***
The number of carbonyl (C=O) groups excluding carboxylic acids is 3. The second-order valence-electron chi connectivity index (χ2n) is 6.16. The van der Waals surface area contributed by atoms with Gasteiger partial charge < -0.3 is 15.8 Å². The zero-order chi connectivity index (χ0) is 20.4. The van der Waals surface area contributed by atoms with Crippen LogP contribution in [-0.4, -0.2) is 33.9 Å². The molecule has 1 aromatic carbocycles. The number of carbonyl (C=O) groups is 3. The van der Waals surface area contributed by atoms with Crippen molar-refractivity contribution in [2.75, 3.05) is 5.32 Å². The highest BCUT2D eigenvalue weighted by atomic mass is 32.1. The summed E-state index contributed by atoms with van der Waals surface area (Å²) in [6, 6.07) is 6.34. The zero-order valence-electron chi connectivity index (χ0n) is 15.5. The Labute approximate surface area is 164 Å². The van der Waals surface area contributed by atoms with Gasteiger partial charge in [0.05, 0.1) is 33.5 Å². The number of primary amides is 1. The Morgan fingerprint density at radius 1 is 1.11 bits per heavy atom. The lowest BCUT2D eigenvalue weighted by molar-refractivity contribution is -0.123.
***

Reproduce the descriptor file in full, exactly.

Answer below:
The number of carbonyl (C=O) groups excluding carboxylic acids is 3. The second-order valence-electron chi connectivity index (χ2n) is 6.16. The van der Waals surface area contributed by atoms with Gasteiger partial charge < -0.3 is 15.8 Å². The zero-order chi connectivity index (χ0) is 20.4. The van der Waals surface area contributed by atoms with Crippen LogP contribution in [-0.4, -0.2) is 33.9 Å². The molecule has 1 aromatic carbocycles. The number of carbonyl (C=O) groups is 3. The van der Waals surface area contributed by atoms with Crippen molar-refractivity contribution in [2.75, 3.05) is 5.32 Å². The highest BCUT2D eigenvalue weighted by atomic mass is 32.1. The summed E-state index contributed by atoms with van der Waals surface area (Å²) in [6, 6.07) is 6.34. The zero-order valence-electron chi connectivity index (χ0n) is 15.5. The Labute approximate surface area is 164 Å². The van der Waals surface area contributed by atoms with Gasteiger partial charge in [0.05, 0.1) is 33.5 Å². The number of primary amides is 1. The Morgan fingerprint density at radius 1 is 1.11 bits per heavy atom. The lowest BCUT2D eigenvalue weighted by molar-refractivity contribution is -0.123.